Benjamin P. Levy, MD, discusses the efficacy of crizotinib (Xalkori) versus entrectinib in ROS1-rearranged lung cancer.
Benjamin P. Levy, MD, associate professor of oncology and clinical director of Medical Oncology at Johns Hopkins Sidney Kimmel Cancer Center at Sibley Memorial Hospital, discusses the efficacy of crizotinib (Xalkori) versus entrectinib (Rozlytrek) in ROS1-rearranged lung cancer.
One of the first points made in Levy’s presentation during the 21st Annual International Lung Cancer Congress® is to consider next-generation sequencing for both DNA and RNA in order to identify fusions such as ROS1. This is important because if these fusions cannot be identified, then targeted therapy cannot be delivered to these patients, says Levy.
Over the past 6 to 7 years, new drugs have become available that target ROS1 rearrangements in patients with lung cancer. The first drug is crizotinib; data published by Alice T. Shaw, MD, PhD, of Massachusetts General Hospital, showed a response rate of 72% with a median progression-free survival (PFS) of 19.2 months, says Levy. Because of these data, crizotinib was approved by the FDA for use as a targeted therapy in patients with metastatic NSCLC whose tumors are ROS1 positive.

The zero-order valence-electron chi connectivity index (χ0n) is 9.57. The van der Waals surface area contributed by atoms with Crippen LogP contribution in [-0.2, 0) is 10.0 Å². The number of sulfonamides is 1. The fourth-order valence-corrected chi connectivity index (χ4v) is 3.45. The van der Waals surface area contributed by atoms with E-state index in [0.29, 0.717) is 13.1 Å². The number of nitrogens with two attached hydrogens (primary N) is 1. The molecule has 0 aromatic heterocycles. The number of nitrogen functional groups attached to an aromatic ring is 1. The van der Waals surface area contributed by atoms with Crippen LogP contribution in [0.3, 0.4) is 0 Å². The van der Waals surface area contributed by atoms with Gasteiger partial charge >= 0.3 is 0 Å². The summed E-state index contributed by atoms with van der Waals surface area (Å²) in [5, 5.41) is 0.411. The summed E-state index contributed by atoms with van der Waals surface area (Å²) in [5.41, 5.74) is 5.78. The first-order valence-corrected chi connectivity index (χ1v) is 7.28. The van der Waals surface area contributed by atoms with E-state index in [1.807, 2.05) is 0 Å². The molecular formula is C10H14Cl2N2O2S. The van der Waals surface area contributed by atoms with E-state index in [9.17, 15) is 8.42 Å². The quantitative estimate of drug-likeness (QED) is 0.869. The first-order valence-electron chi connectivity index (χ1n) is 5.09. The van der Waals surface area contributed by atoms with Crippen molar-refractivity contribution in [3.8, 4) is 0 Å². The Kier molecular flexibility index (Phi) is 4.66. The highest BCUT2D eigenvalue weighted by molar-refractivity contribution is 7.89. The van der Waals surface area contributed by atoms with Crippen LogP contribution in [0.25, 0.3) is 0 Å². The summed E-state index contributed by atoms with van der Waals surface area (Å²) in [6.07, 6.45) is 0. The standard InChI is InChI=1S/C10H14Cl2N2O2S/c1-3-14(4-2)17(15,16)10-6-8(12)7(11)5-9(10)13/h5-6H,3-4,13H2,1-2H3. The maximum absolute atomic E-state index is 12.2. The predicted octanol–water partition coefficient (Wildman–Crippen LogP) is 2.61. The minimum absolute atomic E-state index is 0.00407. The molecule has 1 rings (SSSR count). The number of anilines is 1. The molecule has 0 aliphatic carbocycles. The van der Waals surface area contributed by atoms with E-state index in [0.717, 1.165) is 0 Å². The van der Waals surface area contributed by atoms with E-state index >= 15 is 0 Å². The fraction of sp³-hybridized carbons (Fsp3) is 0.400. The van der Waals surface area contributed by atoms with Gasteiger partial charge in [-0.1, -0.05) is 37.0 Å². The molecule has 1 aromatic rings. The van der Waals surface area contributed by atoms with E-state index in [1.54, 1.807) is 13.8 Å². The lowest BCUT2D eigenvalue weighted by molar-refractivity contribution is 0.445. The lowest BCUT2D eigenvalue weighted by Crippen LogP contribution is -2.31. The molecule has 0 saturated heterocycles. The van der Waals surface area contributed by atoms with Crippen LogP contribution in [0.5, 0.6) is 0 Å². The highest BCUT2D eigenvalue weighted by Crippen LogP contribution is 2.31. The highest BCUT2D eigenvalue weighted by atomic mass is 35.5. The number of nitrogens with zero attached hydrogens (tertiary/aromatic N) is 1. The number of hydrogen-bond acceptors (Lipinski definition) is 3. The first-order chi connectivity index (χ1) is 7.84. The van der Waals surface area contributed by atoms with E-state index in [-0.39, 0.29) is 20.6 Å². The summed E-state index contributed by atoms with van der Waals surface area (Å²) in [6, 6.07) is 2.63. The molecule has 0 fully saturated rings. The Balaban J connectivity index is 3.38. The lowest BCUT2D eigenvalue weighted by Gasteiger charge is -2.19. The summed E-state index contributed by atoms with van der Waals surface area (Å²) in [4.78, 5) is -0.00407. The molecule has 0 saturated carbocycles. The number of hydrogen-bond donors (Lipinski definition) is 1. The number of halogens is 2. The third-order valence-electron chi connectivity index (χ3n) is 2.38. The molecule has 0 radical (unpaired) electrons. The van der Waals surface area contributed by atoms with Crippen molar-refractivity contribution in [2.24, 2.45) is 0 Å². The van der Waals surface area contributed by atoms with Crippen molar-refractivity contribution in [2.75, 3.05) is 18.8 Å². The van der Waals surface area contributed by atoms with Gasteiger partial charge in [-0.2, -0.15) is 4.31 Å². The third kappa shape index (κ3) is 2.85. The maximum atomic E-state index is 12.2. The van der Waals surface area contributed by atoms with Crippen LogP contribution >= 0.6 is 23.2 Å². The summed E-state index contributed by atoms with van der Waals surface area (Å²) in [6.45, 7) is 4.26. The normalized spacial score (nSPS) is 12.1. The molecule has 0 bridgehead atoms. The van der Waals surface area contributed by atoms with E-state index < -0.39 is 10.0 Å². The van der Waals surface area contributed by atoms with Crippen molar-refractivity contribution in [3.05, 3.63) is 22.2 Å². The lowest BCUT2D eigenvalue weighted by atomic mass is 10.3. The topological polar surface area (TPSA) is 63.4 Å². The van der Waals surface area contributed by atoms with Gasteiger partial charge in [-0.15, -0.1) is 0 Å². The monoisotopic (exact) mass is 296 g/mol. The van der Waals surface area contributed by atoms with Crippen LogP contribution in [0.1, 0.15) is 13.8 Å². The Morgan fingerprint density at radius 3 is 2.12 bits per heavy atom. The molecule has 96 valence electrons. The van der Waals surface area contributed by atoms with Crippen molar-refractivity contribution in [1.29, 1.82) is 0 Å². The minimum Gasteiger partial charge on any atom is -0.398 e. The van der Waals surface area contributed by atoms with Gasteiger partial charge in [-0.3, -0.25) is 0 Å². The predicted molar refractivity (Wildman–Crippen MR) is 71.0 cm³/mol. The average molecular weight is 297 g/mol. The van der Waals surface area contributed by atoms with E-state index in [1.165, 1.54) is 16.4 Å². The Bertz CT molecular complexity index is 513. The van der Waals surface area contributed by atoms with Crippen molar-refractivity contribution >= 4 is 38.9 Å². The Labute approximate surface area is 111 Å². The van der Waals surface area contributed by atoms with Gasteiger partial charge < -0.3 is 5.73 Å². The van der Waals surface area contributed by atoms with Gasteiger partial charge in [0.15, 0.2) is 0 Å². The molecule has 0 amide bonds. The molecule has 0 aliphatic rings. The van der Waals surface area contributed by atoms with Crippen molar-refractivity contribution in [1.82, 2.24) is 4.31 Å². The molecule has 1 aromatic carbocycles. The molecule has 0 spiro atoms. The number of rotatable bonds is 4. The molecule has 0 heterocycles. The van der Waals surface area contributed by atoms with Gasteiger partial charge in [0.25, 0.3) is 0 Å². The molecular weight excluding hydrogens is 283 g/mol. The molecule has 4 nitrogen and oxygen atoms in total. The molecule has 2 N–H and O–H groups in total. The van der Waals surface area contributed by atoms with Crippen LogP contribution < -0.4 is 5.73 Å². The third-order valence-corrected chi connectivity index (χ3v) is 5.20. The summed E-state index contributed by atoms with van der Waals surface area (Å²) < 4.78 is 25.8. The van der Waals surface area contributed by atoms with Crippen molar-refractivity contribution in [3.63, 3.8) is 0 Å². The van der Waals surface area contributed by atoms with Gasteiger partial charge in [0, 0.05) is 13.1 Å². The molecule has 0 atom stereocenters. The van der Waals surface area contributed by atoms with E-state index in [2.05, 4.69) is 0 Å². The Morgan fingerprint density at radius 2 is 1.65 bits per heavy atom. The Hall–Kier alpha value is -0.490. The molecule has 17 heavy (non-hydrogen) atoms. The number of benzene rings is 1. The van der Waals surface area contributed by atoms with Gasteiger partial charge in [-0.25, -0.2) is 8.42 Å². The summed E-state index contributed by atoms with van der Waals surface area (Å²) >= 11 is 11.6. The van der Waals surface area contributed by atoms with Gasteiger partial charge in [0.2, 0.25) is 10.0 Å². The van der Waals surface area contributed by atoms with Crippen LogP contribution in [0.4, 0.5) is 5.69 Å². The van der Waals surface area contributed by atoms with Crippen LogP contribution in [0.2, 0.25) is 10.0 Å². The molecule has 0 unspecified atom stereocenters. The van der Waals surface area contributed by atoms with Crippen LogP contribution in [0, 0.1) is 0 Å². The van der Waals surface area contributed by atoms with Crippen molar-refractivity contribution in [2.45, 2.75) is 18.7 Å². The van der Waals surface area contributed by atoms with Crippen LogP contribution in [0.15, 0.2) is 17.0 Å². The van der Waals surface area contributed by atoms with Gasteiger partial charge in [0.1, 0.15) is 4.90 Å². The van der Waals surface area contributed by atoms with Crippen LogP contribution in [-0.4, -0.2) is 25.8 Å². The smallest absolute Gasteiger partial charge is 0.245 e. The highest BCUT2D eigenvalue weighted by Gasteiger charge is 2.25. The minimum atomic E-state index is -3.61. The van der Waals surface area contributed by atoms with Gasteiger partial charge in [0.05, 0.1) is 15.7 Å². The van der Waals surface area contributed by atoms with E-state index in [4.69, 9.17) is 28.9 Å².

More recently, entrectinib also received regulatory approval, adds Levy. The decision was based on data from an integrated analysis of the phase 2 STARTRK-2, phase 1 STARTRK-1, and phase 1 ALKA-372-001 trials, which looked specifically at 53 patients with ROS1 rearrangement who were treated with entrectinib. All patients were ROS1 inhibitor–naïve and had a response rate of 78% and a median PFS that was nearly identical to that of crizotinib, at 19.3 months, according to Levy. The difference with entrectinib was that it did show intracranial responses. Entrectinib is more potent than crizotinib, says Levy, having been designed to specifically cross the blood-brain barrier. As such, entrectinib induced an impressive intracranial response that had not been reported with crizotinib, concludes Levy.